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We all need someone. At the very core of being human is the need to connect to others. The tragic thing is that in our busy lives we are often forgetting to share a laugh or sit and listen. We have the ability, but not the time.

Isolation for any human being is a devastating experience – the whole premise of founding RedBalloon was about connecting people through sharing “good times.” I know the power of shared experiences, but what if there was something coming between you and the rest of the world? What if your disability meant that you often feel isolated, alone and disconnected?

Some years ago I was involved with Best Buddies (now called Social Inc) – a social inclusion program designed to help kids with a disability create a friendship with another child at their school.

Watching the friendships blossom between the kids was truly delightful.

So when asked the one thing I’d fix, the first thing was it had to be something that was possible (could I fix all loneliness and isolation on the planet? Not probable, but could I contribute to a sector of our community and fix one segment? Absolutely.)

“Happiness is only real when shared.” — Christopher McCandless, subject of Sean Penn’s movie “Into the Wild.”

Many of the children with disabilities who are part of the program have cerebral palsy – and I also watched firsthand the toll that it takes on the family around them.

A boy I met as part of the program with severe CP hated going to school and his father shared with me the sadness he felt for his child missing out on normal childhood things such as having a “buddy.” Once this young boy (who is wheelchair-bound) started “hanging out” with another kid in his class, his life was transformed. His father told me that he was excited to go to school and impatient for the weekend to finish.

The question I asked was, “Does it need to be like this?” and “What if it could be fixed?”

“Surely this is the dream of every parent of a child with cerebral palsy (CP); that tomorrow no child should be born with CP.” — Marelle Thornton AM, President of Cerebral Palsy Alliance and mother of a child with cerebral palsy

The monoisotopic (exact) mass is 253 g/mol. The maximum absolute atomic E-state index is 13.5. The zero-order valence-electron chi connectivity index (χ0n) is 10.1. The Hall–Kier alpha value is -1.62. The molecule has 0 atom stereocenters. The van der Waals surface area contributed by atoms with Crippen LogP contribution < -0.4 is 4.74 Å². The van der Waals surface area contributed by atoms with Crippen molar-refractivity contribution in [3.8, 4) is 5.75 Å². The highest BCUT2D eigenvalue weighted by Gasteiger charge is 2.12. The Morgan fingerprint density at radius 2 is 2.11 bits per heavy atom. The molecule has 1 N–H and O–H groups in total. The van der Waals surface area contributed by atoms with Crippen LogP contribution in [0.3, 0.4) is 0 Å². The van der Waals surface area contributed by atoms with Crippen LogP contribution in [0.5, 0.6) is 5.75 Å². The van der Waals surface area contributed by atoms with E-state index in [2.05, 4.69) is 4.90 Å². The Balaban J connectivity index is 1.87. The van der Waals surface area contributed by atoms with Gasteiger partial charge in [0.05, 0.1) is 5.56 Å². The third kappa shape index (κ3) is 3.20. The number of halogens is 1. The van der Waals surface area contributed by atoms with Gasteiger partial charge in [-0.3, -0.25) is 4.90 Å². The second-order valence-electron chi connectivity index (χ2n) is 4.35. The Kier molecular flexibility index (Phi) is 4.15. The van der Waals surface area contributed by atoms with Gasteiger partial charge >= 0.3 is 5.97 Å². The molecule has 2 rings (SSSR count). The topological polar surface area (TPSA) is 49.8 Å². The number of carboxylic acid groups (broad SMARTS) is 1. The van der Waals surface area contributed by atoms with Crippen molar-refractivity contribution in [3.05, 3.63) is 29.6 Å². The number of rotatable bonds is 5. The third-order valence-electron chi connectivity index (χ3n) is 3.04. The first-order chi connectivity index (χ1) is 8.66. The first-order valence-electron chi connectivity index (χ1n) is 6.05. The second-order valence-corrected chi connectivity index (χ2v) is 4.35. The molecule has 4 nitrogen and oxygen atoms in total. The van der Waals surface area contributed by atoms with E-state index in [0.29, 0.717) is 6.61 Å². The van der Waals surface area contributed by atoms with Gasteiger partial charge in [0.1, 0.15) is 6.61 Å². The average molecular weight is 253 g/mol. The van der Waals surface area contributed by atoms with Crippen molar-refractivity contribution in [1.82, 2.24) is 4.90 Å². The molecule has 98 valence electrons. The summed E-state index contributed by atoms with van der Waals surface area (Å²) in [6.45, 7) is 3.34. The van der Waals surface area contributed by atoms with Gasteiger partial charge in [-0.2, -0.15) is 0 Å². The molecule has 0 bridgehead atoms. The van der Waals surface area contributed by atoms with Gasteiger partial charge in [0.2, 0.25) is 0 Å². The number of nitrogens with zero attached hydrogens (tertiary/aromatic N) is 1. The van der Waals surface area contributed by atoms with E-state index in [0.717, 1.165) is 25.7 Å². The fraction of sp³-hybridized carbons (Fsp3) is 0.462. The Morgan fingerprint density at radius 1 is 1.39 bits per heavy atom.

And what if I could be part of the solution, either through prevention or a cure… wishful thinking. The first thing in considering if something is “fixable” is to see a possibility.

We need to start with a big mission: “To prevent and cure cerebral palsy.” If cerebral palsy was eradicated, then this would eradicate the isolation created by the disability.

One of the roles I play is being a governor of the Cerebral Palsy Research Foundation. What we are doing is creating a “fighting fund” of $50 million to issue grants to researchers all over the world working on aspects of prevention; or cure of CP.

Already in the few short years that I have been involved we have come so far – and with every achievement we are one step closer to changing the lives of so many.

This 2-minute video tells the story and paints the picture of what could be possible.

It’s this deep sense of commitment from Professor Nadia Badawi together with Dr Iona Novak that inspires me to believe in the possibility.

I have no hesitation in now saying that one day there will be prevention and there will be a cure for cerebral palsy.” — Professor Nadia Badawi, 2010

I wish I could click my fingers and have cerebral palsy disappear. One disease gone, so that a whole sector of our community could no longer feel isolated. That is why I work so hard on raising money for the Research Foundation (feel free to help)

Photo: Natasha Garrity- Cerebral Palsy Research Foundation Ambassador

This article first appeared as part of my LinkedIn collection

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